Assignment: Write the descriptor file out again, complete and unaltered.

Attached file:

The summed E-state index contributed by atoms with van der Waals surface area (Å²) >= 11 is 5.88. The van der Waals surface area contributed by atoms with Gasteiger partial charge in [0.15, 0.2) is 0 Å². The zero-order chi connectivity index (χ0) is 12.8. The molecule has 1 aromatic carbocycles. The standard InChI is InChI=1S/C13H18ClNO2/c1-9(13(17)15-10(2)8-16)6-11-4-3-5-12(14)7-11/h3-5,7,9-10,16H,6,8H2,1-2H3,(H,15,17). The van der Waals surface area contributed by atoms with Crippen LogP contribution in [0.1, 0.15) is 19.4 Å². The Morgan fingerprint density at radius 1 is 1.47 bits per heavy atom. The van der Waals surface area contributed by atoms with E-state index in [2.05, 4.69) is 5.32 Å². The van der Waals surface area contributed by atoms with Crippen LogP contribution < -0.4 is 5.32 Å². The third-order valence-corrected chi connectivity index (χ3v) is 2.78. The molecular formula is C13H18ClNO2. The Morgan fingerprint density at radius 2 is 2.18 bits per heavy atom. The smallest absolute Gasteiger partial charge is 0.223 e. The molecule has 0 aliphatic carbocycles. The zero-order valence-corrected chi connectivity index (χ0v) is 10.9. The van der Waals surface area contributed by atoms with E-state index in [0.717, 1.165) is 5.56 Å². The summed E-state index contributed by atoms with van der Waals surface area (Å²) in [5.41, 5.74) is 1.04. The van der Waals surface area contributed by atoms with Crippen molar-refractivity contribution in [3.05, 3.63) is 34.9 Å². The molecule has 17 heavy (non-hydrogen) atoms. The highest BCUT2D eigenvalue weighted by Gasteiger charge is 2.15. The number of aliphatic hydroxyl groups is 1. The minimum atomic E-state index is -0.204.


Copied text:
The summed E-state index contributed by atoms with van der Waals surface area (Å²) >= 11 is 5.88. The van der Waals surface area contributed by atoms with Gasteiger partial charge in [0.15, 0.2) is 0 Å². The zero-order chi connectivity index (χ0) is 12.8. The molecule has 1 aromatic carbocycles. The standard InChI is InChI=1S/C13H18ClNO2/c1-9(13(17)15-10(2)8-16)6-11-4-3-5-12(14)7-11/h3-5,7,9-10,16H,6,8H2,1-2H3,(H,15,17). The van der Waals surface area contributed by atoms with Crippen LogP contribution in [0.1, 0.15) is 19.4 Å². The Morgan fingerprint density at radius 1 is 1.47 bits per heavy atom. The van der Waals surface area contributed by atoms with E-state index in [2.05, 4.69) is 5.32 Å². The van der Waals surface area contributed by atoms with Crippen LogP contribution < -0.4 is 5.32 Å². The third-order valence-corrected chi connectivity index (χ3v) is 2.78. The molecular formula is C13H18ClNO2. The Morgan fingerprint density at radius 2 is 2.18 bits per heavy atom. The smallest absolute Gasteiger partial charge is 0.223 e. The molecule has 0 aliphatic carbocycles. The zero-order valence-corrected chi connectivity index (χ0v) is 10.9. The van der Waals surface area contributed by atoms with E-state index in [0.717, 1.165) is 5.56 Å². The summed E-state index contributed by atoms with van der Waals surface area (Å²) in [5.41, 5.74) is 1.04. The van der Waals surface area contributed by atoms with Crippen molar-refractivity contribution in [3.05, 3.63) is 34.9 Å². The molecule has 17 heavy (non-hydrogen) atoms. The highest BCUT2D eigenvalue weighted by Gasteiger charge is 2.15. The number of aliphatic hydroxyl groups is 1. The minimum atomic E-state index is -0.204.